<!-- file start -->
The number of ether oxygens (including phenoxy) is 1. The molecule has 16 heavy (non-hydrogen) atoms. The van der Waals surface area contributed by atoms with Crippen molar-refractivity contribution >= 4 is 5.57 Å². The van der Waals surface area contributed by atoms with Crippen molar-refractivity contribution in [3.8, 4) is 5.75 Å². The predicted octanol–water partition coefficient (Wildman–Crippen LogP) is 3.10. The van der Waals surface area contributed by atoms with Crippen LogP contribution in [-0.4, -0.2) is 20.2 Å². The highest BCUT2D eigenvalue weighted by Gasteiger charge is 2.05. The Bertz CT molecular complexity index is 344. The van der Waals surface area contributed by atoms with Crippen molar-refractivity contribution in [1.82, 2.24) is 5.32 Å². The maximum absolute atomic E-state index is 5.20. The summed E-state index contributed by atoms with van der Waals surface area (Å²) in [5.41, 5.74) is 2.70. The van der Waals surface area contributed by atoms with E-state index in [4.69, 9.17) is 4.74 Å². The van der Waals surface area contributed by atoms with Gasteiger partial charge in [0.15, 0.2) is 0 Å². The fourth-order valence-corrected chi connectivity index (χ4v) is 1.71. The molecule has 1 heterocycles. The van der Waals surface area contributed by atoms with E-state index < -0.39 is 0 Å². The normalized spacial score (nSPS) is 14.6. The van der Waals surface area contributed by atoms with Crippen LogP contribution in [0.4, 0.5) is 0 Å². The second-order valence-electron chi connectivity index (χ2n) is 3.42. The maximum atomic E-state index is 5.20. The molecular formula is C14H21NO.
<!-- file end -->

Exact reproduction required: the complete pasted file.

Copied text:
The number of ether oxygens (including phenoxy) is 1. The molecule has 16 heavy (non-hydrogen) atoms. The van der Waals surface area contributed by atoms with Crippen molar-refractivity contribution >= 4 is 5.57 Å². The van der Waals surface area contributed by atoms with Crippen molar-refractivity contribution in [3.8, 4) is 5.75 Å². The predicted octanol–water partition coefficient (Wildman–Crippen LogP) is 3.10. The van der Waals surface area contributed by atoms with Crippen LogP contribution in [-0.4, -0.2) is 20.2 Å². The highest BCUT2D eigenvalue weighted by Gasteiger charge is 2.05. The Bertz CT molecular complexity index is 344. The van der Waals surface area contributed by atoms with Crippen molar-refractivity contribution in [1.82, 2.24) is 5.32 Å². The maximum absolute atomic E-state index is 5.20. The summed E-state index contributed by atoms with van der Waals surface area (Å²) in [5.41, 5.74) is 2.70. The van der Waals surface area contributed by atoms with E-state index in [4.69, 9.17) is 4.74 Å². The van der Waals surface area contributed by atoms with Gasteiger partial charge in [0.15, 0.2) is 0 Å². The fourth-order valence-corrected chi connectivity index (χ4v) is 1.71. The molecule has 1 heterocycles. The van der Waals surface area contributed by atoms with E-state index < -0.39 is 0 Å². The normalized spacial score (nSPS) is 14.6. The van der Waals surface area contributed by atoms with Crippen LogP contribution in [0.4, 0.5) is 0 Å². The second-order valence-electron chi connectivity index (χ2n) is 3.42. The maximum atomic E-state index is 5.20. The molecular formula is C14H21NO.